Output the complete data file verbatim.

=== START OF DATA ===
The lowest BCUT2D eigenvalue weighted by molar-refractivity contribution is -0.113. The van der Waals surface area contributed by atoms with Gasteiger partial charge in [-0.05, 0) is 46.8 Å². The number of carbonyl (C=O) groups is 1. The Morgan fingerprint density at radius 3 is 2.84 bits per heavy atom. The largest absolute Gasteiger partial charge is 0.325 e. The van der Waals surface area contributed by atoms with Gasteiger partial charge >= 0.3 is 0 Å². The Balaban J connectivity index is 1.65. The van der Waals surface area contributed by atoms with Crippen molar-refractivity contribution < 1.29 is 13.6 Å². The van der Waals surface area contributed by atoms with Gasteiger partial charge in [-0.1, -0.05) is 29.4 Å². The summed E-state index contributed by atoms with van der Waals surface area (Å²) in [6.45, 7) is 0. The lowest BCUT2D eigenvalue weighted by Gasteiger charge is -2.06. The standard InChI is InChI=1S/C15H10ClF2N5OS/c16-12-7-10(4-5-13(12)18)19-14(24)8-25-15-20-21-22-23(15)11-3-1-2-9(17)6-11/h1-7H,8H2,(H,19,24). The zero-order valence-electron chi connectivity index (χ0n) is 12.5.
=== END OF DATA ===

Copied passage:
The lowest BCUT2D eigenvalue weighted by molar-refractivity contribution is -0.113. The van der Waals surface area contributed by atoms with Gasteiger partial charge in [-0.05, 0) is 46.8 Å². The number of carbonyl (C=O) groups is 1. The Morgan fingerprint density at radius 3 is 2.84 bits per heavy atom. The largest absolute Gasteiger partial charge is 0.325 e. The van der Waals surface area contributed by atoms with Gasteiger partial charge >= 0.3 is 0 Å². The Balaban J connectivity index is 1.65. The van der Waals surface area contributed by atoms with Crippen molar-refractivity contribution < 1.29 is 13.6 Å². The van der Waals surface area contributed by atoms with Gasteiger partial charge in [-0.1, -0.05) is 29.4 Å². The summed E-state index contributed by atoms with van der Waals surface area (Å²) in [6.45, 7) is 0. The lowest BCUT2D eigenvalue weighted by Gasteiger charge is -2.06. The standard InChI is InChI=1S/C15H10ClF2N5OS/c16-12-7-10(4-5-13(12)18)19-14(24)8-25-15-20-21-22-23(15)11-3-1-2-9(17)6-11/h1-7H,8H2,(H,19,24). The zero-order valence-electron chi connectivity index (χ0n) is 12.5.